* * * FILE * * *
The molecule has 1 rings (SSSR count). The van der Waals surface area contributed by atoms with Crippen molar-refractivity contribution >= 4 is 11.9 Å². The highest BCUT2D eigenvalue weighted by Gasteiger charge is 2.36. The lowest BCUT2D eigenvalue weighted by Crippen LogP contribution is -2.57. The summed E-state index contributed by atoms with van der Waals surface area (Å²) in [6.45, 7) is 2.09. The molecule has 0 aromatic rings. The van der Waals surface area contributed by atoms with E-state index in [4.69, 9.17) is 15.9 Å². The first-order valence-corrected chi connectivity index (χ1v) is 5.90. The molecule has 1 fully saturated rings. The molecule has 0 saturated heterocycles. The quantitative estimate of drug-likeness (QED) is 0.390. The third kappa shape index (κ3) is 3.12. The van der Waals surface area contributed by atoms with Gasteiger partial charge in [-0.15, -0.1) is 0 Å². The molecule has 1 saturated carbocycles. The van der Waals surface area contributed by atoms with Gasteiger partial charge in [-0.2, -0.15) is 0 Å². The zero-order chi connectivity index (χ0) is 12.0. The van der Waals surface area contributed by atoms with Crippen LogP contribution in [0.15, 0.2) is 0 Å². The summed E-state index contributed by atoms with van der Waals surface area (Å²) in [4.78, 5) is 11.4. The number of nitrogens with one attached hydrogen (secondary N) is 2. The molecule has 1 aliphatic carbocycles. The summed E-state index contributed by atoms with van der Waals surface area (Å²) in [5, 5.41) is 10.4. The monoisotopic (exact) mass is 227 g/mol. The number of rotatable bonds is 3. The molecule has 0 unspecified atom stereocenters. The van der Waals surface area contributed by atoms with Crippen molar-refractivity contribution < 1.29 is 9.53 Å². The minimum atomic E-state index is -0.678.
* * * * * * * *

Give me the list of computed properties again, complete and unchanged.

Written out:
The molecule has 1 rings (SSSR count). The van der Waals surface area contributed by atoms with Crippen molar-refractivity contribution >= 4 is 11.9 Å². The highest BCUT2D eigenvalue weighted by Gasteiger charge is 2.36. The lowest BCUT2D eigenvalue weighted by Crippen LogP contribution is -2.57. The summed E-state index contributed by atoms with van der Waals surface area (Å²) in [6.45, 7) is 2.09. The molecule has 0 aromatic rings. The van der Waals surface area contributed by atoms with E-state index in [4.69, 9.17) is 15.9 Å². The first-order valence-corrected chi connectivity index (χ1v) is 5.90. The molecule has 1 fully saturated rings. The molecule has 0 saturated heterocycles. The quantitative estimate of drug-likeness (QED) is 0.390. The third kappa shape index (κ3) is 3.12. The van der Waals surface area contributed by atoms with Gasteiger partial charge in [-0.15, -0.1) is 0 Å². The molecule has 1 saturated carbocycles. The van der Waals surface area contributed by atoms with Gasteiger partial charge in [-0.2, -0.15) is 0 Å². The zero-order chi connectivity index (χ0) is 12.0. The van der Waals surface area contributed by atoms with Crippen LogP contribution in [0.15, 0.2) is 0 Å². The summed E-state index contributed by atoms with van der Waals surface area (Å²) in [4.78, 5) is 11.4. The number of nitrogens with one attached hydrogen (secondary N) is 2. The molecule has 1 aliphatic carbocycles. The summed E-state index contributed by atoms with van der Waals surface area (Å²) in [5, 5.41) is 10.4. The monoisotopic (exact) mass is 227 g/mol. The number of rotatable bonds is 3. The molecule has 0 unspecified atom stereocenters. The van der Waals surface area contributed by atoms with Crippen molar-refractivity contribution < 1.29 is 9.53 Å². The minimum atomic E-state index is -0.678.